Law­suit al­leges race bias in lend­ing

Ul­ster Sav­ings Bank ac­cused of vi­o­lat­ing Fair Hous­ing Act

Daily Freeman (Kingston, NY) - - FRONT PAGE - By Paul Kirby pkirby@free­manon­line.com paulat­free­man on Twit­ter

KINGSTON >> A fed­eral law­suit al­leges Ul­ster Sav­ings Bank has dis­crim­i­nated against African Amer­i­cans in its mort­gage prac­tices.

The non­profit Fair Hous­ing Jus­tice Cen­ter says in the suit, filed Nov. 4 in U.S. Dis­trict Court in White Plains, that it con­ducted a two-year in­ves­ti­ga­tion of the lend­ing prac­tices of Ul­ster Sav­ings Bank by us­ing black and white “testers.” The suit says the bank’s ac­tions vi­o­lated the fed­eral Fair Hous­ing Act, which is in­tended to pro­tect a buyer or renter of a dwelling from dis­crim­i­na­tion.

“Through­out an ex­ten­sive in­ves­ti­ga­tion, span­ning nearly two years, the non­profit Fair Hous­ing Jus­tice Cen­ter Inc. dis­cov­ered that Ul­ster Sav­ings Bank loan of­fi­cers — across ge­ographi-

cally dif­fer­ent of­fices — re­peat­edly of­fered less-fa­vor­able and lower loan pack­ages and op­tions to African Amer­i­cans than to their white coun­ter­parts, even as the African Amer­i­cans pre­sented with higher in­come, more cash sav­ings, lower monthly li­a­bil­i­ties and bet­ter credit scores than those white coun­ter­parts,” the law­suit states. “For ex­am­ple, one African-Amer­i­can tester was told he qual­i­fied for a max­i­mum loan amount that was $200,000 less than his white coun­ter­part. Another African-Amer­i­can tester was in­formed she could af­ford a pur­chase price that was $150,000 less than the max­i­mum pur­chase price her white coun­ter­part was told she could af­ford.”

Ul­ster Sav­ings Bank Chief Ex­ec­u­tive Of­fi­cer Wil­liam Calder­ara would not com­ment on the al­le­ga­tions in the suit be­cause of the pend­ing le­gal ac­tion but said the bank, founded in 1851 and now based on Sch­wenk Drive in Kingston, “is very proud of our his­tory and serv­ing our com­mu­nity.”

He said the bank never was con­tacted by the Fair Hous­ing Jus­tice Cen­ter, be­came aware of the al­le­ga­tions only af­ter the law­suit was filed and “will look into” the ac­cu­sa­tions.

Fred Freiberg, ex­ec­u­tive di­rec­tor of the New York City-based Fair Hous­ing Jus­tice Cen­ter, said in a press re­lease that peo­ple who ap­ply for loans have a right to ex­pect they will be treated fairly.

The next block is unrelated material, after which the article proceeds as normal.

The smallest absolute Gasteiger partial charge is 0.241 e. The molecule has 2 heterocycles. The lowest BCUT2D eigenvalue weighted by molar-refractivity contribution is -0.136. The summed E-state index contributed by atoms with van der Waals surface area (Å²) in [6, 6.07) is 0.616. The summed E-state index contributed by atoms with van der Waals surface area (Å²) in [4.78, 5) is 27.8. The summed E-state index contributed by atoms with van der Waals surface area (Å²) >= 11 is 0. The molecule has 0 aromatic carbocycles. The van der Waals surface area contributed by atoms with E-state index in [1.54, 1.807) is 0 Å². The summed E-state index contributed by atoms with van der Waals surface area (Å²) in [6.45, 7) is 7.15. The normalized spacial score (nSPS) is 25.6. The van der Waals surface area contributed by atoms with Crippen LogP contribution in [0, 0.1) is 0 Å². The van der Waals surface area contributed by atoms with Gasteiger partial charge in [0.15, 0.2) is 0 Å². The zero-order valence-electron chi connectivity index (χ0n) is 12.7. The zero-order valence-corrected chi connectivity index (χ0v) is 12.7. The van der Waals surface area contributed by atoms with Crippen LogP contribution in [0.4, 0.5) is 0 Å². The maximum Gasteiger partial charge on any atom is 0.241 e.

“When peo­ple pre­pare to pur­chase their first home, they have ev­ery right to ex­pect that lenders will not treat them dif­fer­ently or pro­vide dif­fer­ent in­for­ma­tion based on their race. Freiberg said. “Lenders must take steps to en­sure that bias does not in­fect their lend­ing poli­cies and prac­tices.

“Lend­ing dis­crim­i­na­tion di­min­ishes the abil­ity of African Amer­i­cans to equally and fully share in the ben­e­fits of home­own­er­ship and makes that cher­ished Amer­i­can dream more elu­sive,” he added.

The law­suit — which lists African-Amer­i­can “testers” Lisa Dar­den, Claude Jay Jones and Adri­enne Wil­liams as co-plain­tiffs with the Fair Hous­ing Jus­tice Cen­ter — also says sev­eral loan of­fi­cers ap­peared to guide African Amer­i­cans to­ward com­mu­ni­ties with higher per­cent­age mi­nor­ity pop­u­la­tions, while guid­ing po­ten­tial white bor­row­ers to­ward lo­ca­tions with pro­por­tion­ately whiter pop­u­la­tions.

“In­deed, Ul­ster Sav­ings Bank’s en­tire struc­ture seems point­edly crafted to avoid lend­ing its money to African Amer­i­cans to achieve the Amer­i­can dream of buy­ing a home,” the law­suit says.

The suit also al­leges the bank has avoided open­ing of­fices in mi­nor­ity neigh­bor­hoods.

“De­spite a ro­bust and ap­par­ently grow­ing busi­ness, Ul­ster Sav­ings Bank ap­pears stu­diously to have avoided open­ing of­fices in pre­dom­i­nantly mi­nor­ity towns or vil­lages, and even in one in­stance when it did, the bank avoided plac­ing a loan of­fi­cer in that bank,” the law­suit claims.

The suit al­leges that “over the most re­cent five years of pub­licly avail­able data, from 2011 to 2015, it made only 40 pri­mary loans to African-Amer­i­can bor­row­ers or co-bor­row­ers for prin­ci­pal home pur­chases out of a to­tal of 1,599 such mort­gages.”

The law­suit does not say how many African-Amer­i­can loan ap­pli­cants or other ap­pli­cants were turned down for mort­gages, so it was not im­me­di­ately clear if ap­pli­ca­tions by blacks were re­jected at a higher rate than those sub­mit­ted by whites. An email to the Fair Hous­ing Jus­tice Cen­ter ask­ing for the in­for­ma­tion was not an­swered Tues­day.